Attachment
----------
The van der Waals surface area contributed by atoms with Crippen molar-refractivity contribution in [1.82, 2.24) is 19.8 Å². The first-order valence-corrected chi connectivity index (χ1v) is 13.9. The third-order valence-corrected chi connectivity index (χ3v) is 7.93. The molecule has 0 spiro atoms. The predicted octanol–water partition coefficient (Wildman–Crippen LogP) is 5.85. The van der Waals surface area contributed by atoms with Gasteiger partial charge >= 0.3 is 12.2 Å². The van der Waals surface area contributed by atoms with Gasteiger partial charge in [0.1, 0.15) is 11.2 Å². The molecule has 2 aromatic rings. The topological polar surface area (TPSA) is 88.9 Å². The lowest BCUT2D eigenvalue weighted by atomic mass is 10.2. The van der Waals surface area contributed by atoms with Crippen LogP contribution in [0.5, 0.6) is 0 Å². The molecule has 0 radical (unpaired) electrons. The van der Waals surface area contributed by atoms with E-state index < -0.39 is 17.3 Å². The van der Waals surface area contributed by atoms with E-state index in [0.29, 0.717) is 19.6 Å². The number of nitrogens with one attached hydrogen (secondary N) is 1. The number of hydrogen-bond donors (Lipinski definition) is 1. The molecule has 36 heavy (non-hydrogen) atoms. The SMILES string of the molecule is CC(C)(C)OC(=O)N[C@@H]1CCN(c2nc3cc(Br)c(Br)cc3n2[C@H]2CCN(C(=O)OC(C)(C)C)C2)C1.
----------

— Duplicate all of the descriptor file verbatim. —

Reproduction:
The van der Waals surface area contributed by atoms with Crippen molar-refractivity contribution in [1.82, 2.24) is 19.8 Å². The first-order valence-corrected chi connectivity index (χ1v) is 13.9. The third-order valence-corrected chi connectivity index (χ3v) is 7.93. The molecule has 0 spiro atoms. The predicted octanol–water partition coefficient (Wildman–Crippen LogP) is 5.85. The van der Waals surface area contributed by atoms with Gasteiger partial charge >= 0.3 is 12.2 Å². The van der Waals surface area contributed by atoms with Gasteiger partial charge in [0.1, 0.15) is 11.2 Å². The molecule has 2 aromatic rings. The topological polar surface area (TPSA) is 88.9 Å². The lowest BCUT2D eigenvalue weighted by atomic mass is 10.2. The van der Waals surface area contributed by atoms with Crippen LogP contribution in [0.5, 0.6) is 0 Å². The molecule has 0 radical (unpaired) electrons. The van der Waals surface area contributed by atoms with E-state index < -0.39 is 17.3 Å². The van der Waals surface area contributed by atoms with E-state index in [0.29, 0.717) is 19.6 Å². The number of nitrogens with one attached hydrogen (secondary N) is 1. The number of hydrogen-bond donors (Lipinski definition) is 1. The molecule has 36 heavy (non-hydrogen) atoms. The SMILES string of the molecule is CC(C)(C)OC(=O)N[C@@H]1CCN(c2nc3cc(Br)c(Br)cc3n2[C@H]2CCN(C(=O)OC(C)(C)C)C2)C1.